North American study aims to optimize stroke prevention in children with sickle cell disease

September 11, 2000

How long blood transfusions are needed to optimize stroke reduction and minimize transfusion-related problems in children with sickle cell disease is the focus of a new, federally funded study of 100 children at 20 sites across North America.

"We know that regular blood transfusions decrease these children's stroke risk by 90 percent," said Dr. Robert J. Adams, neurologist at the Medical College of Georgia and principal investigator on the $11 million study funded by the National Heart, Lung and Blood Institute. "Now we need to determine the optimal amount of time these children need transfusions."

Participants in the Optimizing Primary Stroke Prevention in Children with Sickle Cell Anemia, or STOP II, study have been receiving monthly transfusions for several years and many have moved into a low-risk category based on regular blood flow studies of their brains.

Half of these children will continue to receive transfusions over the next two to four years; the remainder will no longer get transfusions but will be monitored closely with transcranial Doppler, which uses ultrasound to measure blood flow in the brain.

"Finding the optimal amount of time transfusions are needed to reduce stroke risk is a very logical next step," said Dr. Virgil C. McKie, chief of the MCG Section of Pediatric Hematology/Oncology, director of the pediatric sickle cell clinic at the MCG Children's Medical Center and co-investigator on the STOP II study.

Transfusions benefit these children in several ways, but not without costs, including a potentially harmful buildup of iron that is common after two to three years of monthly transfusions and an immune response that eventually can hinder finding suitable blood donors, Dr. McKie said.

The original $12.1 million STOP study, which identified the 90 percent reduction in stroke risk, began in early 1995 and followed 130 at-risk children with sickle cell disease ages 2-16 at 14 sites in the United States and Canada; half the children received transfusions and the remainder received standard care.

Federal health officials halted the original STOP study 16 months early, in September 1997, because of the obvious benefit of transfusions to children at high risk. And the NHLBI issued a physician advisory recommending regular transcranial Doppler studies in children ages 2-16 with sickle cell disease and consideration of transfusions in children found to be at risk.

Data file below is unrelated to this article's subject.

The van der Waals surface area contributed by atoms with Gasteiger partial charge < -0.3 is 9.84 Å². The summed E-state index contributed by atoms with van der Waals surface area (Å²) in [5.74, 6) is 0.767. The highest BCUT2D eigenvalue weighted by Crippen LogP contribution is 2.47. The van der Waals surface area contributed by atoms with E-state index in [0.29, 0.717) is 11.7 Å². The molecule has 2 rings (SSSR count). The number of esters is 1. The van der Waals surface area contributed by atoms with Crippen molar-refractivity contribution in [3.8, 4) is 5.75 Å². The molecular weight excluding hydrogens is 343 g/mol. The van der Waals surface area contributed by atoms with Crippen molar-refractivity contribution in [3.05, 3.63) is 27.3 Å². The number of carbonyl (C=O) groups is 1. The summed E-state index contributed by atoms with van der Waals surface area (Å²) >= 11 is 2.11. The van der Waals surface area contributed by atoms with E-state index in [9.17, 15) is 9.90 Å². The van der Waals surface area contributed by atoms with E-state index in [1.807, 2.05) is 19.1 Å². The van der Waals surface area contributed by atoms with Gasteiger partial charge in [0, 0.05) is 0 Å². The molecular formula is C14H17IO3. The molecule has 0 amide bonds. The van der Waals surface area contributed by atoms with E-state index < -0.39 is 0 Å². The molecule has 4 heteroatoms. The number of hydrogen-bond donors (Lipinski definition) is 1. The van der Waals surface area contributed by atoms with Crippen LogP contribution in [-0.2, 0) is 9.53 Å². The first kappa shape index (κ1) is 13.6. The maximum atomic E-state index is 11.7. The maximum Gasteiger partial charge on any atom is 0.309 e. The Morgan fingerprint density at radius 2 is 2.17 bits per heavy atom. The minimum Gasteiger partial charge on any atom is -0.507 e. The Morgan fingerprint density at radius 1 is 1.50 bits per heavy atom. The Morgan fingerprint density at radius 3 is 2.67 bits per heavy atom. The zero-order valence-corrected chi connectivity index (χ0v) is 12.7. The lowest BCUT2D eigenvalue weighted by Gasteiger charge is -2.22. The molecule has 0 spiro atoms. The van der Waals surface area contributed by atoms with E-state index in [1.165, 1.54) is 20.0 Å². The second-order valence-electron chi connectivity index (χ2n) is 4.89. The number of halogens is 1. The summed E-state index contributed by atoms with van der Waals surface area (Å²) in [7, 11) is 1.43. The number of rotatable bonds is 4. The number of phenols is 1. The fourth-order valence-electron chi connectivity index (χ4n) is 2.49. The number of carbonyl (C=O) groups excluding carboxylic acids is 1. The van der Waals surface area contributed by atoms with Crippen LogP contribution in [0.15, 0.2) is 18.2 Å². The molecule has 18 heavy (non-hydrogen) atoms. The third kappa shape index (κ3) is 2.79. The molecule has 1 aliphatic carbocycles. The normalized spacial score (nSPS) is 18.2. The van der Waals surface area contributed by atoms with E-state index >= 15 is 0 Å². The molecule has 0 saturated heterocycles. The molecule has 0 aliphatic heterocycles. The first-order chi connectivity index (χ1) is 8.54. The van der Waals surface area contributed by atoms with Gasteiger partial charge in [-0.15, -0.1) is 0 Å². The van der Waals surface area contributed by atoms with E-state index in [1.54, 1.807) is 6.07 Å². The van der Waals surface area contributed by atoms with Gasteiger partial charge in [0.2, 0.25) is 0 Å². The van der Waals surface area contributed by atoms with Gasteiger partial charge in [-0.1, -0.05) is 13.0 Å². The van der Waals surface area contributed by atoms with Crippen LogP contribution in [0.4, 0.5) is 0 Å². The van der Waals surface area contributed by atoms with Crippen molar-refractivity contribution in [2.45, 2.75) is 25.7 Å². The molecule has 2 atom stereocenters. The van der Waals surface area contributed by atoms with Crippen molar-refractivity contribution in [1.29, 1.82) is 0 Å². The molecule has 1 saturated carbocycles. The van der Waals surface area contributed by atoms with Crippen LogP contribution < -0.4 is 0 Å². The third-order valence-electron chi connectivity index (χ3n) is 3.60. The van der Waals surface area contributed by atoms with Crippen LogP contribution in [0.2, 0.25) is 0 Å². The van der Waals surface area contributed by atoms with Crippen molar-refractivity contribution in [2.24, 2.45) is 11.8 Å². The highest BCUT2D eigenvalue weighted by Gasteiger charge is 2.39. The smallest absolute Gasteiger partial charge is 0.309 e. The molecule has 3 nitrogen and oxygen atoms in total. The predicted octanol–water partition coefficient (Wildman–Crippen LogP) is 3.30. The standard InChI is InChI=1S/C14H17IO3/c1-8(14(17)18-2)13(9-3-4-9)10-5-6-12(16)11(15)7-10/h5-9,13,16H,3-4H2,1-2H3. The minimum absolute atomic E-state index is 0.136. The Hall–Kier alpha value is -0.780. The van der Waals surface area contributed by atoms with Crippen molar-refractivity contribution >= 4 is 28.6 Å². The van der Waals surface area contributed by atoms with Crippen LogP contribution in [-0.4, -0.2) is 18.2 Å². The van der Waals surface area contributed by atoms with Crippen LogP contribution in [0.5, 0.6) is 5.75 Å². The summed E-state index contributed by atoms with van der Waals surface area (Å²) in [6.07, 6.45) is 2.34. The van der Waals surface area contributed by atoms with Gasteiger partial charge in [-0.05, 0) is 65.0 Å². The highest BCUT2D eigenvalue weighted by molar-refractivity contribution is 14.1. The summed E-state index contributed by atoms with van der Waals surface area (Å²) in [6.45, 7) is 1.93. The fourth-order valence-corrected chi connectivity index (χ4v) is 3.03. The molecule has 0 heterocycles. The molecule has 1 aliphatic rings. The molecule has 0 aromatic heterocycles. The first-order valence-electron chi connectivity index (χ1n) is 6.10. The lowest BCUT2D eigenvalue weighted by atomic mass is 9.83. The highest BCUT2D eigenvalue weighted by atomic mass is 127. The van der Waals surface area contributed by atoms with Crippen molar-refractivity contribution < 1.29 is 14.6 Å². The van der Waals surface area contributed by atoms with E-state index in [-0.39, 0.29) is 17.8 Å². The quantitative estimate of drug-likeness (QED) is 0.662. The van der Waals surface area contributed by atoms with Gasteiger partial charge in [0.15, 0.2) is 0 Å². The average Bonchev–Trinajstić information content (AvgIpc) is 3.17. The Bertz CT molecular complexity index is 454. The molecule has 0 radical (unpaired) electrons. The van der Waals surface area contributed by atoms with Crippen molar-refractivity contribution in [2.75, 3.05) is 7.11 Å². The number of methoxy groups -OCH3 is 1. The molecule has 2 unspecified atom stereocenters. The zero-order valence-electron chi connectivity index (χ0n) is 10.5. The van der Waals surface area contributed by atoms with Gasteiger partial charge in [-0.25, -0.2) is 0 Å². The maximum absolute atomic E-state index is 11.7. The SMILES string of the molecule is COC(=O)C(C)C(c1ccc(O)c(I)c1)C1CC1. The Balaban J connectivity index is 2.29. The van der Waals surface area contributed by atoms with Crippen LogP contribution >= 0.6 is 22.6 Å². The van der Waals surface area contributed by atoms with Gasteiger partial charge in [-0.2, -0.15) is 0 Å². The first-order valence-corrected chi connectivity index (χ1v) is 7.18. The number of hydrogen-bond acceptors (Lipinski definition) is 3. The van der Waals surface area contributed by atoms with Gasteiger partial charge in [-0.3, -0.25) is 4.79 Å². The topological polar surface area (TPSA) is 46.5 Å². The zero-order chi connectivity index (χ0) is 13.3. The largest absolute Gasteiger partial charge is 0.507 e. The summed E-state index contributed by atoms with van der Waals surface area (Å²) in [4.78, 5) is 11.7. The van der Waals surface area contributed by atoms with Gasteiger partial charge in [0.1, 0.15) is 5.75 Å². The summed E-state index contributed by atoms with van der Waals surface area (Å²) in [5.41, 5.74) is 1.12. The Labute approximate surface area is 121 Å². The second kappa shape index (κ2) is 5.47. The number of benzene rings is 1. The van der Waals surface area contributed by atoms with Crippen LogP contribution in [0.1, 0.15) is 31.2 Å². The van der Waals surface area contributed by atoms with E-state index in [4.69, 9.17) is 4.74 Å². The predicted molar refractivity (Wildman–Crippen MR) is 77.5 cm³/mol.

As researchers followed the vascular disease progression in these children, they found that most of those receiving transfusions not only were stroke-free but actually began to have normal transcranial Doppler studies.

Categorizations of blood flow rates include a normal rate of 170 centimeters or less per second and 170-199 centimeters per second, which is conditional and prompts close observation with repeated transcranial Doppler studies. Children with rates of 200 or greater are considered at high risk and clearly benefit from transfusions, Dr. Adams said. The increased speeds reflect a narrowing of the blood vessel and potential stroke site. Magnetic resonance angiography was later added to provide images of suspect areas.

Researchers are not certain why the risk decreased in some children. It could be a number of factors including the growing size of the child and his blood vessels; possibly a childhood infection triggered the original problem. It's been observed that the stroke risk naturally tends to decline in early adulthood, he said.

"Transcranial Doppler is sensitive enough that many of the patients determined at risk had disease that was still at an early stage and reversible," Dr. Adams said. "But if we take those patients who already had severe lesions on magnetic resonance angiography, those kids were unlikely to drop into the normal range with transfusion."

What isn't known conclusively is why some children move from high-risk to low- or conditional-risk and if the improvement holds up after transfusions are stopped. "Does a low-risk transcranial Doppler after 30 months of transfusion mean the same thing as a child who was never at risk?" Dr. Adams said.

He hopes to answer those questions with the new study. "We will be taking children off transfusion whose Dopplers have improved and whose magnetic resonance angiograms look reasonably normal," Dr. Adams said. "These are the kids who we think have been caught as they entered into this risk domain, but they have not been allowed to stay there long enough to really damage their vessels. If we can demonstrate that a substantial number of these patients do not go back up in stroke risk, then we can reduce the toxicity and costs of transfusion and still get stroke prevention.

"Our eventual goal and hope is that with early and frequent transcranial Doppler studies and other testing coupled with targeted, relatively short-term intervention, the severe vessel damage that leads to stroke, resulting disability and even death in some cases, can be prevented in children," Dr. Adams said.

About 1 in 10 children with sickle cell disease are at risk for stroke; the peak risk period is the formative years when developing brains experience a peak demand for blood and oxygen, Dr. Adams said.

Blood transfusions have been used for years to avoid a second stroke in children with sickle cell disease and for sickle cell patients of all ages who experiences pain crises, low hemoglobin counts and other manifestations of the disease.

Drs. Adams and McKie, published a paper in the New England Journal of Medicine in 1992 that identified the painless transcranial Doppler as the first non-invasive method for identifying these children before their first stroke.

Medical College of Georgia at Augusta University

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